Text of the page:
November 18, 2019
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Discover Maine’s many waterfalls

The roar, the mist, the power, the movement — something about waterfalls calls to us. And that is why, even waterfalls located deep in the Maine forest, are often accessible by trails, footpaths blazed by people eager to view the cascading water.

These landmarks are set in stone, yet they will not last. Constantly flowing water slowly shapes the landscape, eroding Maine’s tough granite base.

“Maine rivers are relatively young, at least as far as geology is concerned,” wrote Maine author Patricia Hughes, who describes 177 significant Maine falls in “Maine Waterfalls,” a guidebook published in 2009. “As the river grows old, it becomes less steep and the water moves much slower. The channel will widen into a U-shape. The waterfalls and rapids will eventually disappear from all Maine rivers.”

Fortunately, geological time ticks slowly. People are enjoying the same falls today that the native people of this land portaged around thousands of years ago.

In fact, some falls still hold Native American names, such as “Quamphegan Falls” in South Berwick, “quamphegan” meaning “place where fish is taken in nets,” according to Hughes.

Other falls were named after nearby dams (many of which are long gone), neighboring towns or European settlers, such as Lincoln County’s Coopers Mills Falls, which was named after Leonard Cooper, a settler of that area in 1833.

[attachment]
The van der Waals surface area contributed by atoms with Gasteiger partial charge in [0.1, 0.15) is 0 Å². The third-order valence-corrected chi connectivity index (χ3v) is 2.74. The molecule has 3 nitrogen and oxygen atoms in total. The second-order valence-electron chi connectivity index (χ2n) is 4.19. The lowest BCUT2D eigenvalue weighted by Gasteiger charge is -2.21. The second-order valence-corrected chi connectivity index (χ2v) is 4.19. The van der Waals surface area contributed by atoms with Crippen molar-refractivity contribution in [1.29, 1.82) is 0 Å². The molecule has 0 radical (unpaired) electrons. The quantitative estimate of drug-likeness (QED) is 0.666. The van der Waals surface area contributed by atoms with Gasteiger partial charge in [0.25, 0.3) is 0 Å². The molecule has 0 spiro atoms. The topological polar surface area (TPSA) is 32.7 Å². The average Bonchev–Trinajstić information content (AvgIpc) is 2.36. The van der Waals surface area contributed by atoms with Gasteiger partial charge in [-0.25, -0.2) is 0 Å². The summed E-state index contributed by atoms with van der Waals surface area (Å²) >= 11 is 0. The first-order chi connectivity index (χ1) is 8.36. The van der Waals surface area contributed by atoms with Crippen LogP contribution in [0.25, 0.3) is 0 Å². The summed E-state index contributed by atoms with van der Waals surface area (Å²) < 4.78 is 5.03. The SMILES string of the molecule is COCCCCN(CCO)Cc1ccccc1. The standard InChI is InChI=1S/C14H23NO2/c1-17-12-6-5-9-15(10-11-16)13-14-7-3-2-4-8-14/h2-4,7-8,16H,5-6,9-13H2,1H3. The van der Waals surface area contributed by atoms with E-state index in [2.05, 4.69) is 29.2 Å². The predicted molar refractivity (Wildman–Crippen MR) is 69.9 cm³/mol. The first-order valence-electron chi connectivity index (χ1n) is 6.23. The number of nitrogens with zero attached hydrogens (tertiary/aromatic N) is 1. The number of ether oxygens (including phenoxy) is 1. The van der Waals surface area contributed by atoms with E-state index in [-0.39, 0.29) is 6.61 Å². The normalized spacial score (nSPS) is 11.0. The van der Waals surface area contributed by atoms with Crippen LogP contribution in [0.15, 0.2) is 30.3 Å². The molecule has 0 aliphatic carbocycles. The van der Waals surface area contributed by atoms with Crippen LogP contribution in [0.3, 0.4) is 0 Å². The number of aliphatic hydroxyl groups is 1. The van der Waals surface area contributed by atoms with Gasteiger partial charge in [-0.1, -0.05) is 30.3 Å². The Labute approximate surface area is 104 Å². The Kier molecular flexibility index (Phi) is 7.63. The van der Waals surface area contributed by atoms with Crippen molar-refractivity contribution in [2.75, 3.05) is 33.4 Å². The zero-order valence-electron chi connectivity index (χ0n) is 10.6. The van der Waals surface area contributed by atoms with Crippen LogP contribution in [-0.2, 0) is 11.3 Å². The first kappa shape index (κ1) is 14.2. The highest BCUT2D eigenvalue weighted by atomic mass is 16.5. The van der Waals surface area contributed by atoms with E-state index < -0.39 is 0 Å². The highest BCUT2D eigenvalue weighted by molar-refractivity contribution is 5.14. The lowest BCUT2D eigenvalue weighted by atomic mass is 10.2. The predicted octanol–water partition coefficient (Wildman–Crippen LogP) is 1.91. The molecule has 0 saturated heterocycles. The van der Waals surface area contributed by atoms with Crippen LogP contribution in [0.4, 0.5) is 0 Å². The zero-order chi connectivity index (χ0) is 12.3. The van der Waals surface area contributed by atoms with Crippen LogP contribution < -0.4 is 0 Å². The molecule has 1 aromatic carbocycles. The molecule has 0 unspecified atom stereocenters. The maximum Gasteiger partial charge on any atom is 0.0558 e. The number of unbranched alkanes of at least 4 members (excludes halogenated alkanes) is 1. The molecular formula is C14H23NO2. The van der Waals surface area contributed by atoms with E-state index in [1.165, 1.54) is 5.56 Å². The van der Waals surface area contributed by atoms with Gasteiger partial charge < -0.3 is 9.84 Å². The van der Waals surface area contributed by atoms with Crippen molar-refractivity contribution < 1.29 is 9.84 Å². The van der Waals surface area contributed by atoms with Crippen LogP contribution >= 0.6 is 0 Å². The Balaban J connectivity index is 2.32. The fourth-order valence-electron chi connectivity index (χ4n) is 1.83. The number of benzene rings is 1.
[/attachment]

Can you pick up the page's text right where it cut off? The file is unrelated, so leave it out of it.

Today, waterfall enthusiasts use a variety of terms to describe how exactly water flows.

A “cascading” waterfall or a “slide” descends over gradually-sloping rocks or small steps. While a “plunge” is water flowing over a ledge and freefalling into a pool. “Parallel” or “segmented” waterfalls are two waterfalls that fall side by side. And a “fan” waterfall is created when a narrow cascade spreads out at the bottom.

Some falls are named after distinctive physical features, such as Franklin County’s Angel Falls, which some people say looks like an angel’s wing in high water. Angel Falls has long been in a stalemate with Somerset County’s Moxie Falls as the state’s tallest waterfall, both reaching about 90 feet in height.

Yet some people disagree with both claims and point toward Baxter State Park, to a remote waterfall on a tributary flowing down the west side of Katahdin near Witherle Ravine. Though this waterfall has not officially been named or measured, some websites and the 2003 guide book “New England Waterfalls” refer to it as Katahdin Falls.

“We can’t confirm the claims that it is the highest waterfall in Maine, as there are many other places on our various basin headwalls that run heavily at times after rain,” said Baxter State Park naturalist Jean Hoekwater, who suggests hikers check out Katahdin Stream Falls, South Branch Falls, Little Abol Falls, Nesowadnehunk Stream Falls and Greene Falls, all accessible by trail.